Posted by: motorcyclemuse | 23 May 2010

Run For The Wall XXII 2010: Day 3 – Gallup, NM to Angel Fire, NM

What a day!

We left Gallup, New Mexico under beautiful skies and traveled to Santa Fe, New Mexico for our lunch.  One of the great things about traveling through New Mexico on the run is that we have a police escort from border to border that shuts down all traffic on the roads during the time we are traversing that particular area.  So, we hardly ever have to worry about traffic in New Mexico. 

Santa Fe is where things started getting very interesting.  I discovered a very loud clanging coming from my motorcycle and was experiencing some shifting issues.  I was determined that I was not going to bury another bike on the Run.  I thought I knew what the problem was, so, instead of pushing the bike and possibly making it worse, I had the bike loaded onto one of our chase trailers and carried to our overnight stop at Angel Fire, New Mexico in order to work on the bike that evening.  Since I had to ride in the chase vehicle, I was a virtual prisoner and was forced to go with the chase team to the Dairy Queen on the way up the mountain.  I really hated that I had to do that and sit in air conditioning, but, as you can see, I had no option!   More about the bike in a moment.

Back to today’s Run activities.  This day is always meaningful because we travel to an elevation of over 8,400 feet at Angel Fire, New Mexico to one of the first Vietnam Veterans Memorials in the United States.  A couple lost their only son in Vietnam and as a tribute and memorial to their son, they spent the rest of their lives building this memorial on top of the mountain.  Take a look for yourself.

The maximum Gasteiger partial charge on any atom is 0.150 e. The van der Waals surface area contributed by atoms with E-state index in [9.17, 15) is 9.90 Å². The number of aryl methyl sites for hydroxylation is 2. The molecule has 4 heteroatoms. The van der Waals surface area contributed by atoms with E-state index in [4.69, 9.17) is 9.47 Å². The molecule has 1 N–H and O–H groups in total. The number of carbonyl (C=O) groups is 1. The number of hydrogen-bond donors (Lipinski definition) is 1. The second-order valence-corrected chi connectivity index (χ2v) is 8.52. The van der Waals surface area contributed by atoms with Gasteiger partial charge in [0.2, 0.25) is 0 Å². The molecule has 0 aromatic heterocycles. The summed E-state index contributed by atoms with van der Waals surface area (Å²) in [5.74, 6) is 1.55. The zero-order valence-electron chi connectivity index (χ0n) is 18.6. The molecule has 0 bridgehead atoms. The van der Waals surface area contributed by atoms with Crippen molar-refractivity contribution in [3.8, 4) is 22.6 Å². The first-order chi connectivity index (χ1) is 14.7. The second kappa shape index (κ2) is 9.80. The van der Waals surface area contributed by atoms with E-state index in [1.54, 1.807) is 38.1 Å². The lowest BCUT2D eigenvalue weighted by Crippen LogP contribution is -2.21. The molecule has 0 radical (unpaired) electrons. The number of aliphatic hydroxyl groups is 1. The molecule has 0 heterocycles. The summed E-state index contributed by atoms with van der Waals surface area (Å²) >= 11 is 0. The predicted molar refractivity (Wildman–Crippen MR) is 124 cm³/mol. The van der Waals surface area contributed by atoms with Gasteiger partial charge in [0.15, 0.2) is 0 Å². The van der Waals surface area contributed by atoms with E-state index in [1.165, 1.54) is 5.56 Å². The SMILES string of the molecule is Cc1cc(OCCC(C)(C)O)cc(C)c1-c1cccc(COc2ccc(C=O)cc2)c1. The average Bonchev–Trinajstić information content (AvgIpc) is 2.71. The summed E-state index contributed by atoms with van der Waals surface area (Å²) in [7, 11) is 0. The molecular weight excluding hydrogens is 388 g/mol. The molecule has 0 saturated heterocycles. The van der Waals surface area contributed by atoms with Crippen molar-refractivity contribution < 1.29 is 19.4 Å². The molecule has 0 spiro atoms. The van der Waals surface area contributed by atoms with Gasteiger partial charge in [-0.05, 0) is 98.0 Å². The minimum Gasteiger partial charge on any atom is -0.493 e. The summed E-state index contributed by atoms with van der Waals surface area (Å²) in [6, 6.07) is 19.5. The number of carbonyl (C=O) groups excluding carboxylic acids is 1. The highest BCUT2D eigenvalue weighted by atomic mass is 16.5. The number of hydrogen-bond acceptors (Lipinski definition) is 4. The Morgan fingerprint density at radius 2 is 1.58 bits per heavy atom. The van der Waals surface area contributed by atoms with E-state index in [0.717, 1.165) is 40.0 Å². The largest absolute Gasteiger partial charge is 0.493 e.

Now back to the bike.  I removed the necessary items to be able to remove the gear cover, and, as I was removing the gear cover, I happened to look at the rear brake caliper and immediately knew what was causing the loud, clanking noise.  Somehow, the rear caliper cover over the brake pads had removed itself and gone elsewhere.  This, in and of itself, is not so bad.  However, one of the brake pad pins that holds the brake pads in place apparently decided to go with the cover.  The other brake pad pin was half-way out.  I’m fortunate that the brake pad didn’t wedge against the rotor causing the rear wheel to lock up.  Yes, I realize that at 131,000 miles on my bike, I need to start looking for another one.   But, they are so expensive.  Anyone wishing to help out on a worthy cause, i. e. popping $25,000 on me for a new bike, just leave a comment and I’ll get back to you with the details!  (The Publisher’s Clearing House Prize Patrol method isn’t working out too well for me.  They keep going to the wrong house!)  I finished adjusting the transmission, which did need it, while some other guys very graciously started working on the brake issue.  After some field engineering, in other words they rigged something up, the rear brake was repaired and operable again.  I can’t described to you what they did because after I heard duct tape, zip tie, 8 penny nail, and baling wire, I didn’t want to know anything beyond that as long as it worked!

The test ride went o.k., so, tomorrow we’ll find out how good we did.  Also, I’d like to apologize for the postings not being as prompt.  After working on the motorcycle until dark, I was just too tuckered out to work on the computer also.

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